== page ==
Democratization and Authoritarianism in the Arab World

The uprisings that swept the Arab world beginning in 2010 toppled four entrenched rulers and seemed to create a political opening in a region long impervious to democratization.

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Beginning in December 2010, a series of uprisings swept the Arab world, toppling four longtime leaders and creating an apparent political opening in a region long impervious to the “third wave” of democratization. Despite the initial euphoria, the legacies of authoritarianism—polarized societies, politicized militaries, state-centric economies, and pervasive clientelism—have proven stubborn obstacles to the fashioning of new political and social contracts. Meanwhile, the strong electoral performance of political Islamists and the ensuing backlash in Egypt have rekindled arguments about the compatibility of democracy and political Islam. Even though progress toward democracy has been halting at best, the region’s political environment today bears little resemblance to what it was before the uprisings.

In Democratization and Authoritarianism in the Arab World, leading scholars address the questions posed by this period of historic change in the Middle East and North Africa. This volume includes chapters examining several broad themes: the region’s shifting political culture, the relationship between democracy and political Islam, the legacy of authoritarian ruling arrangements, the strengths and vulnerabilities of remaining autocracies, and the lessons learned from transitions to democracy in other parts of the world. It also features chapters analyzing the political development of individual countries: Algeria, Bahrain, Egypt, Jordan, Libya, Morocco, Saudi Arabia, Syria, Tunisia, Yemen, and the monarchies of the Gulf.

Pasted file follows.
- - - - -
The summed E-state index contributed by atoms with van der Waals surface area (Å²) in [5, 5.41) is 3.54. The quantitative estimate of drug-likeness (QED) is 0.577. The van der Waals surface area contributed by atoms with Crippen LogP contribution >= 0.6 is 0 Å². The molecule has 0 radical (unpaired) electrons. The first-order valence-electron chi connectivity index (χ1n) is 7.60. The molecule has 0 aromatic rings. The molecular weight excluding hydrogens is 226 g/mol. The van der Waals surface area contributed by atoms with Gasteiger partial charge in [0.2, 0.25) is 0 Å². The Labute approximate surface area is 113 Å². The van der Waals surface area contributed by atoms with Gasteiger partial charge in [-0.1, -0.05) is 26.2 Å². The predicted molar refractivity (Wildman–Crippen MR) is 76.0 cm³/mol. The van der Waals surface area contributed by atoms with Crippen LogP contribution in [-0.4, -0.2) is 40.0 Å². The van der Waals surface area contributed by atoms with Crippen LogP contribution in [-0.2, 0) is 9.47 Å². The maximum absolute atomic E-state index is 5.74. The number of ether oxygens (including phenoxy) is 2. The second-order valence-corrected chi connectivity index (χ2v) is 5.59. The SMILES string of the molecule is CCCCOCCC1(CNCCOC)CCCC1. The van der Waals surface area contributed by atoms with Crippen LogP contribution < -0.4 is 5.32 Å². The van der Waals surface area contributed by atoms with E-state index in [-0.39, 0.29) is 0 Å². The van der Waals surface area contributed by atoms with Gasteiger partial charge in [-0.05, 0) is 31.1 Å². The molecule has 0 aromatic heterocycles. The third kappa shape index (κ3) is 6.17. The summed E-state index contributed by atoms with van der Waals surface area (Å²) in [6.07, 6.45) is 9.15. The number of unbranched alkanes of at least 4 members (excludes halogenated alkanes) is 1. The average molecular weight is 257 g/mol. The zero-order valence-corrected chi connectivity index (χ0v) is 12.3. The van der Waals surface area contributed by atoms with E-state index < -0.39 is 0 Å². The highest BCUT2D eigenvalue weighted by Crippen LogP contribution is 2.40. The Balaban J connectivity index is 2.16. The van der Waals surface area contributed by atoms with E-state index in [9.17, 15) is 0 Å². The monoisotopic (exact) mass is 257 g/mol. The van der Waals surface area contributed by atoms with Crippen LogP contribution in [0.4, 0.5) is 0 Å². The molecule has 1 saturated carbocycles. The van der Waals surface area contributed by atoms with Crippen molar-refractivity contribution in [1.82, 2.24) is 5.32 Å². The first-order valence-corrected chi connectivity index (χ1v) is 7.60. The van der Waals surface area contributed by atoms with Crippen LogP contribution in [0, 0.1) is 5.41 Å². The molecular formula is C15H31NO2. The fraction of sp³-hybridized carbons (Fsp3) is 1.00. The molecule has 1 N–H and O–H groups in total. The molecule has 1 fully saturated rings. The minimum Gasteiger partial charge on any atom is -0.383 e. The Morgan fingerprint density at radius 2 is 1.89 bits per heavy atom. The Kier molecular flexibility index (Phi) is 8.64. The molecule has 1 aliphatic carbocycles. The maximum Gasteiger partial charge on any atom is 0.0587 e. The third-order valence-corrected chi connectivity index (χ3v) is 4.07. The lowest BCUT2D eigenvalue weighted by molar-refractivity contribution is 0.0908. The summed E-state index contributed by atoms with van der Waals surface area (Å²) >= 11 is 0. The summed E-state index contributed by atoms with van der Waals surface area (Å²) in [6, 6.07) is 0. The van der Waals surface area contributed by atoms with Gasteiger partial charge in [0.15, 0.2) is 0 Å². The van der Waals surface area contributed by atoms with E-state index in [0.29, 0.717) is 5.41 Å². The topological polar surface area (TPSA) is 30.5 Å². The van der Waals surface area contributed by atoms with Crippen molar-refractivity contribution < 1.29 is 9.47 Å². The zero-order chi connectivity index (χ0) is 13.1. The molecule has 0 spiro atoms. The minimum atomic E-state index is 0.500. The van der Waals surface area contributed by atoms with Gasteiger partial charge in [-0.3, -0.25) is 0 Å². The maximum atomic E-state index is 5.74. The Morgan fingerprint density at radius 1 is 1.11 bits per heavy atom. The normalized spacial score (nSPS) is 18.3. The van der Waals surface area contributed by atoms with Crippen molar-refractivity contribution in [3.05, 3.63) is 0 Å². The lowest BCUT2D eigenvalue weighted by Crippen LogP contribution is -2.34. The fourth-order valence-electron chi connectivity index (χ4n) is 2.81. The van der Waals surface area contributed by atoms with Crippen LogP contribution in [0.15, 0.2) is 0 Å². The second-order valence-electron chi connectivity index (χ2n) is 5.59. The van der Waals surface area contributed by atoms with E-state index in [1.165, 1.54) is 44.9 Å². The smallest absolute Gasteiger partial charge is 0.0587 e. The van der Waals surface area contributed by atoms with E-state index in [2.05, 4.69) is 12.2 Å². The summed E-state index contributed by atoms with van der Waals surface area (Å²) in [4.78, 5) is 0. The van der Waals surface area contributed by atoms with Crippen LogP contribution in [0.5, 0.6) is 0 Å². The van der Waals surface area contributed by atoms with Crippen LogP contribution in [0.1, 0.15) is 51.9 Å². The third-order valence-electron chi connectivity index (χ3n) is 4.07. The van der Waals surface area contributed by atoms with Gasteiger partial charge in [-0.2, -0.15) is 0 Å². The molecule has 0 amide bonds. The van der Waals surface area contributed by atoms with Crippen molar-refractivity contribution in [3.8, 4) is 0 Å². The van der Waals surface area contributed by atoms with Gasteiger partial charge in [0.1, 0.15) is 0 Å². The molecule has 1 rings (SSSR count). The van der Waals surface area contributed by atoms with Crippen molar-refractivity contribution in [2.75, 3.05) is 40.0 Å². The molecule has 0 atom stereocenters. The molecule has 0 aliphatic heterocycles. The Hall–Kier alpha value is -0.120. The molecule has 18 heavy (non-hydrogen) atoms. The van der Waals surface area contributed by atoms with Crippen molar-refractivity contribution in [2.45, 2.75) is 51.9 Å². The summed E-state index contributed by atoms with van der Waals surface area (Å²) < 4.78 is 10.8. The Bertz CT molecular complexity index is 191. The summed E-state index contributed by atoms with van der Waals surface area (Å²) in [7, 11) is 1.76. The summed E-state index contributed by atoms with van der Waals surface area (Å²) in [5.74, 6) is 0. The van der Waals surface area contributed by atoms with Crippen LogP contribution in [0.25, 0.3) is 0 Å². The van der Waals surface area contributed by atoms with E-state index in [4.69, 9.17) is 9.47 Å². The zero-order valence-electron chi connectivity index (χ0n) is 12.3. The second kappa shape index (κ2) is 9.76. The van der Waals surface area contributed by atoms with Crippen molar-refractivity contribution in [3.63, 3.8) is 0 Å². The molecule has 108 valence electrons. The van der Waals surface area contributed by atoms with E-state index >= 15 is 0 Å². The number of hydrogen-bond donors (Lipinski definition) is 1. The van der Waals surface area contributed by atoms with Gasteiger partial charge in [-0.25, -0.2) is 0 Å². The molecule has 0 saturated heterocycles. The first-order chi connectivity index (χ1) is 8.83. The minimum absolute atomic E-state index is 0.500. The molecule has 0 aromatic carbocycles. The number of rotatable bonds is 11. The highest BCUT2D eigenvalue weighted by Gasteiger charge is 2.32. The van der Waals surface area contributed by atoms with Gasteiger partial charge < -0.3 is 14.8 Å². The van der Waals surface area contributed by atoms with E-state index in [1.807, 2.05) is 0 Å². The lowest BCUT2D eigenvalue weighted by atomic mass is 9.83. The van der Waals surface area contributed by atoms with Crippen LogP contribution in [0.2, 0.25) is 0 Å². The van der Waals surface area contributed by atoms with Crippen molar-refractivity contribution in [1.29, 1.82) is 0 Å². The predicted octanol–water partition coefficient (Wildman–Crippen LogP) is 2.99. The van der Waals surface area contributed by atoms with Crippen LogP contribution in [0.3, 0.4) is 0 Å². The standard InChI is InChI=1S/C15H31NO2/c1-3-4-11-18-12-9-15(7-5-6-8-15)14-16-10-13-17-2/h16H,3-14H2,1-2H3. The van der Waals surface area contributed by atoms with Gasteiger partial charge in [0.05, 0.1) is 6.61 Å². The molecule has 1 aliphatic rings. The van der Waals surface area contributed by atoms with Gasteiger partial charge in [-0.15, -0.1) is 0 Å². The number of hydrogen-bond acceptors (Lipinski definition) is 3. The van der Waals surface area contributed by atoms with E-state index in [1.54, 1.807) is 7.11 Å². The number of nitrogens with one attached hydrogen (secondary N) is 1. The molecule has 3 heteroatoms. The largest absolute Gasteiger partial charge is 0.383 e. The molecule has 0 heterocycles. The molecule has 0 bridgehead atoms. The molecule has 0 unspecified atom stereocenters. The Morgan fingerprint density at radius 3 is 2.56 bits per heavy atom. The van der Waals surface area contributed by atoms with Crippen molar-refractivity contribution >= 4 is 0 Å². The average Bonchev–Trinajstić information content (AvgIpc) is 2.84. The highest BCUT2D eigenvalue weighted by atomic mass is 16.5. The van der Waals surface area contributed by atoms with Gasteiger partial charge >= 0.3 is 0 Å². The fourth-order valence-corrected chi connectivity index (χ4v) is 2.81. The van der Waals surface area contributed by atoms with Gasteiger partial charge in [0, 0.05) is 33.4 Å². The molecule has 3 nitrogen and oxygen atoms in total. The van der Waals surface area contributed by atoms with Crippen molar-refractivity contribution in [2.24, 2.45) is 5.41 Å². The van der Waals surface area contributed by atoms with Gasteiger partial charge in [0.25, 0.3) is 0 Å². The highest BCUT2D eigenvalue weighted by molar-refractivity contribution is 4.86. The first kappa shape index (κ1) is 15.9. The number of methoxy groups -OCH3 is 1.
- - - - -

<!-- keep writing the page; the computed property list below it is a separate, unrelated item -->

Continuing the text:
Hicham Ben Abdallah El Alaoui, April Longley Alley, Zoltan Barany, Ahmed Benchemsi, Mieczysław P. Boduszyński, Nathan J. Brown, Jason Brownlee, Daniel Brumberg, John M. Carey, Michele Dunne, Abdou Filali-Ansary, Hillel Fradkin, F. Gregory Gause III, Husain Haqqani, Steven Heydemann, Philip N. Howard, Muzammil M. Hussain, Amaney Jamal, Stéphane Lacroix, Juan J. Linz, Tarek Masoud, Marc F. Plattner, Tarek Radwan, Hamadi Redissi, Andrew Reynolds, Michael Robbins, Olivier Roy, Peter J. Schraeder, Alfred Stepan, Mark Tessler, Frédéric Volpi, Lucan Way, Frederic Wehrey, Sean L. Yom

Larry Diamond is senior fellow at the Hoover Institution and at Stanford’s Freeman Spogli Institute for International Studies, where he directs the Center on Democracy, Development, and the Rule of Law. Marc F. Plattner is vice president for research and studies at the National Endowment for Democracy. Plattner and Diamond are coeditors of the Journal of Democracy.